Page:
ACCC unsuccessful in Federal Court action against Medibank for alleged misleading conduct
The Federal Court has dismissed an action brought by the Australian Competition and Consumer Commission against Medibank Private Limited, one of Australia’s largest providers of private health care.
The ACCC alleged that by failing to notify its members (and members of subsidiary provider ahm Health Insurance) of changes to benefits for in-hospital pathology and radiology services at all but two hospitals, Medibank had engaged in misleading and deceptive conduct, and had acted unconscionably, in contravention of sections 18, 21, 29(1)(g), 29(1)(m) and 34 of the Australian Consumer Law.
The Federal Court dismissed all allegations against Medibank.
No representation by Medibank to indemnify its members in respect of costs associated with diagnostic services
The ACCC alleged that Medibank represented. under the terms of its private health insurance policies. that members would not incur any out-of-pocket expenses for “in-hospital diagnostic services”. However, following the abolition of agreements with certain pathology and radiology service providers in September 2014, members were no longer completely covered for those services except where they were provided by two companies. The ACCC argued that Medicare deliberately did not disclose this change to its members, as it anticipated this would likely cause members to leave the insurer.
Medibank argued that at no point did it represent to members that it would cover all costs associated with in-hospital diagnostic services. The debate centred on what a reasonable consumer would take the word “cover” to mean. The Federal Court agreed with Medibank, stating that none of the documents could be read or construed by a reasonable or ordinary consumer as a representation that Medibank would indemnify members for all costs associated with in-hospital diagnostic services.
Medibank’s conduct not unconscionable
Further, the ACCC alleged that Medibank had represented to its members and potential members that it would notify them in writing of any “detrimental changes” to the benefits offered, and had failed to do so when the provider agreements were abolished. However, the Court found that the termination of the majority of the provider agreements did not alter the benefits applicable under any of Medibank’s policies given that members were still able to receive the benefit if the service was provided by one of the remaining provider companies. In these circumstances there was no requirement for a notice to be sent to members.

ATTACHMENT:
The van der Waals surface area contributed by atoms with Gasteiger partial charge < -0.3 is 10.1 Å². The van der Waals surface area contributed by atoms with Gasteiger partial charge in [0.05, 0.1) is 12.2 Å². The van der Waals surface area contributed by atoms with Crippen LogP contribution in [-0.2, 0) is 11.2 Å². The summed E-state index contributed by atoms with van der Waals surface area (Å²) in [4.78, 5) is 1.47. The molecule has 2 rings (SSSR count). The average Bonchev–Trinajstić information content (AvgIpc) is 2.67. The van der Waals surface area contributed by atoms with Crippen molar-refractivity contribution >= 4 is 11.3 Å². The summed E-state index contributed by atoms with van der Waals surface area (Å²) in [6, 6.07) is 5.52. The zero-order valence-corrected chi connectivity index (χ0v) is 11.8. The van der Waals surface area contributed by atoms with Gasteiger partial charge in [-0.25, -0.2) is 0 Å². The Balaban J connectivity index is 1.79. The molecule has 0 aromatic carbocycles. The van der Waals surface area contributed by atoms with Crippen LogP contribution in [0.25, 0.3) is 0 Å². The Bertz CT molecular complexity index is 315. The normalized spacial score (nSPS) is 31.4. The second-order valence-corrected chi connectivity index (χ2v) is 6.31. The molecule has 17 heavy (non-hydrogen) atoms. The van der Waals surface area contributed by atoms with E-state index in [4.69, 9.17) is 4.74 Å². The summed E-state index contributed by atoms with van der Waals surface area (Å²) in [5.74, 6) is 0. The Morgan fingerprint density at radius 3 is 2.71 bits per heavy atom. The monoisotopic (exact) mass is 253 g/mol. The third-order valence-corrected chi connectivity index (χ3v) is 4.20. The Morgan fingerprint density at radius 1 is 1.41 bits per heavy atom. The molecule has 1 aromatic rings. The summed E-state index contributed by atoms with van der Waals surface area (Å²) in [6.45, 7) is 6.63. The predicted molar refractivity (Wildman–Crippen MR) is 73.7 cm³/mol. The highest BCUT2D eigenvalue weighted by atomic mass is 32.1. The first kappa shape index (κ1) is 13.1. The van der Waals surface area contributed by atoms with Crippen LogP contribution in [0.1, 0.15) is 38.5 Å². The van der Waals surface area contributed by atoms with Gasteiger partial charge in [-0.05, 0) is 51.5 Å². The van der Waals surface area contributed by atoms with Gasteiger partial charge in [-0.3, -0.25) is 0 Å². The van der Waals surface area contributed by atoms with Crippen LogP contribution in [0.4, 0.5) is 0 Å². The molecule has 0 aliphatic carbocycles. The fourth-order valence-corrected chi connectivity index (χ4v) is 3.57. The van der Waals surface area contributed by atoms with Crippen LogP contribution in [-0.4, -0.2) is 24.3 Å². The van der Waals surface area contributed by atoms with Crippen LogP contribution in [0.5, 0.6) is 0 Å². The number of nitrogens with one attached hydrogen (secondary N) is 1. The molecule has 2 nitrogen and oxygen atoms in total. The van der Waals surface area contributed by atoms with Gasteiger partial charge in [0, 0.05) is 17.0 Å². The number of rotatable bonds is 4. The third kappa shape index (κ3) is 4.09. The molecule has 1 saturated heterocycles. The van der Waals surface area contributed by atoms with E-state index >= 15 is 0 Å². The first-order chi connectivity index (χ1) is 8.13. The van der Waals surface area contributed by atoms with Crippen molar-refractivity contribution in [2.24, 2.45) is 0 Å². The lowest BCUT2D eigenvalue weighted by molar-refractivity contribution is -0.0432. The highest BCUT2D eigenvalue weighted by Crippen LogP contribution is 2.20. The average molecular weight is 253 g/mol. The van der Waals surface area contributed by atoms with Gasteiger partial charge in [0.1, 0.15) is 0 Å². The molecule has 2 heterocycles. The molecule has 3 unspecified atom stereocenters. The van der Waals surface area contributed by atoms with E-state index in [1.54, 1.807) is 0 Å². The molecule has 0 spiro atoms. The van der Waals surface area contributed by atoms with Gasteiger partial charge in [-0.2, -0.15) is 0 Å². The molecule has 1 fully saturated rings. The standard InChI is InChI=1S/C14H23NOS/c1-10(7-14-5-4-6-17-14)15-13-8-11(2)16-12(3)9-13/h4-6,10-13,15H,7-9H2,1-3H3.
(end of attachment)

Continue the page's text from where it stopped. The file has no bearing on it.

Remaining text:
In relation to the unconscionable conduct allegations, the Court was unwilling to accept the ACCC’s allegation that Medibank had made a calculated decision not to disclose the changes to members in an effort to preserve its brand and reputation. This was for the reason that, given the way that the ACCC had framed its case, in order to succeed on the unconscionable conduct allegations, the ACCC had to succeed on the misleading and deceptive conduct claims; which it had not. In any event, the Court decided that if it was wrong in that analysis, it would have held that the decision was merely a business judgement and did not amount to unconscionable conduct.
Medibank’s conduct merely a “business judgement”
The Court’s conclusion that Medibank’s decision was merely a “business judgement” arose from a consideration of Medibank’s communication strategy in relation to the changes. Medibank lead uncontested evidence that the approach adopted by the company was to reinforce communications about out-of-pocket expenses generally, with a specific mention of diagnostic services. This, in conjunction with the fact that Medibank had never had agreements with all pathology providers, and had maintained its agreement with one of the largest pathology providers in Australia, meant that members still had access to covered services, and no “across the board” change had occurred.
The Court accepted that this evidence demonstrated that the decision not to notify members of the change was a decision made in exercise of a business judgement and was “not remotely unconscionable.”
The ACCC has said that it is carefully considering the judgment and has until 20 September 2017 to appeal the decision.
ACCC action against NIB
In May 2017 the ACCC also instituted proceedings against another private health insurance provider NIB for allegedly engaging in misleading or deceptive conduct, unconscionable conduct, and making false or misleading representations in relation to its “MediGap Scheme.” This case has not yet been listed for trial.